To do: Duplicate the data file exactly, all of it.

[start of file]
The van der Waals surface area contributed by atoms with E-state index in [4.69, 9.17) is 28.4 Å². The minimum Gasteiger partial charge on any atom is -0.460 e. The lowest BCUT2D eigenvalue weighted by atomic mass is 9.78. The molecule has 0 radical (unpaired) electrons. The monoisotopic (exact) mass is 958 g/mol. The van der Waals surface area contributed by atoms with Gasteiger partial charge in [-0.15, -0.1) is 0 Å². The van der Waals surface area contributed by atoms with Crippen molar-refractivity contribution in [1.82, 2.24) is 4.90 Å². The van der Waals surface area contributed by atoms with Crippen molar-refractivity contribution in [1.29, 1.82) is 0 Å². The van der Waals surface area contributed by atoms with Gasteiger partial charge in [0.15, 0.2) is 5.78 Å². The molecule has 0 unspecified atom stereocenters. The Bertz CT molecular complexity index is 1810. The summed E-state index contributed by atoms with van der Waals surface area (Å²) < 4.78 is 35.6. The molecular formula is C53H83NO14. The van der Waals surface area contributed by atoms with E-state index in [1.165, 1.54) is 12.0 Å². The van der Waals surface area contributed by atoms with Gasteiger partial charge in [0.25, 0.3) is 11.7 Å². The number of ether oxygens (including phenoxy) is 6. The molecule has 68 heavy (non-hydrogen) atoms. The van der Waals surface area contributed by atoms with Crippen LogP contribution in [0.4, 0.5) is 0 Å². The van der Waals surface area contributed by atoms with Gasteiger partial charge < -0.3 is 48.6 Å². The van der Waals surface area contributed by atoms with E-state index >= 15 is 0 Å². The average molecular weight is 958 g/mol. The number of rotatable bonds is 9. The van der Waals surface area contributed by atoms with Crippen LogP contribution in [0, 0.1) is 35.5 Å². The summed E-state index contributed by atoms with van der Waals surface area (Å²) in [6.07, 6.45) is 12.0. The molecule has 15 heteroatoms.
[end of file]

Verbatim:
The van der Waals surface area contributed by atoms with E-state index in [4.69, 9.17) is 28.4 Å². The minimum Gasteiger partial charge on any atom is -0.460 e. The lowest BCUT2D eigenvalue weighted by atomic mass is 9.78. The molecule has 0 radical (unpaired) electrons. The monoisotopic (exact) mass is 958 g/mol. The van der Waals surface area contributed by atoms with Gasteiger partial charge in [-0.15, -0.1) is 0 Å². The van der Waals surface area contributed by atoms with Crippen molar-refractivity contribution in [1.82, 2.24) is 4.90 Å². The van der Waals surface area contributed by atoms with Crippen molar-refractivity contribution in [1.29, 1.82) is 0 Å². The van der Waals surface area contributed by atoms with Gasteiger partial charge in [0.15, 0.2) is 5.78 Å². The molecule has 0 unspecified atom stereocenters. The Bertz CT molecular complexity index is 1810. The summed E-state index contributed by atoms with van der Waals surface area (Å²) < 4.78 is 35.6. The molecular formula is C53H83NO14. The van der Waals surface area contributed by atoms with E-state index in [1.165, 1.54) is 12.0 Å². The van der Waals surface area contributed by atoms with Gasteiger partial charge in [0.25, 0.3) is 11.7 Å². The number of ether oxygens (including phenoxy) is 6. The molecule has 68 heavy (non-hydrogen) atoms. The van der Waals surface area contributed by atoms with Crippen LogP contribution in [0.4, 0.5) is 0 Å². The van der Waals surface area contributed by atoms with Gasteiger partial charge < -0.3 is 48.6 Å². The van der Waals surface area contributed by atoms with E-state index >= 15 is 0 Å². The average molecular weight is 958 g/mol. The number of rotatable bonds is 9. The van der Waals surface area contributed by atoms with Crippen LogP contribution in [0, 0.1) is 35.5 Å². The summed E-state index contributed by atoms with van der Waals surface area (Å²) in [6.07, 6.45) is 12.0. The molecule has 15 heteroatoms.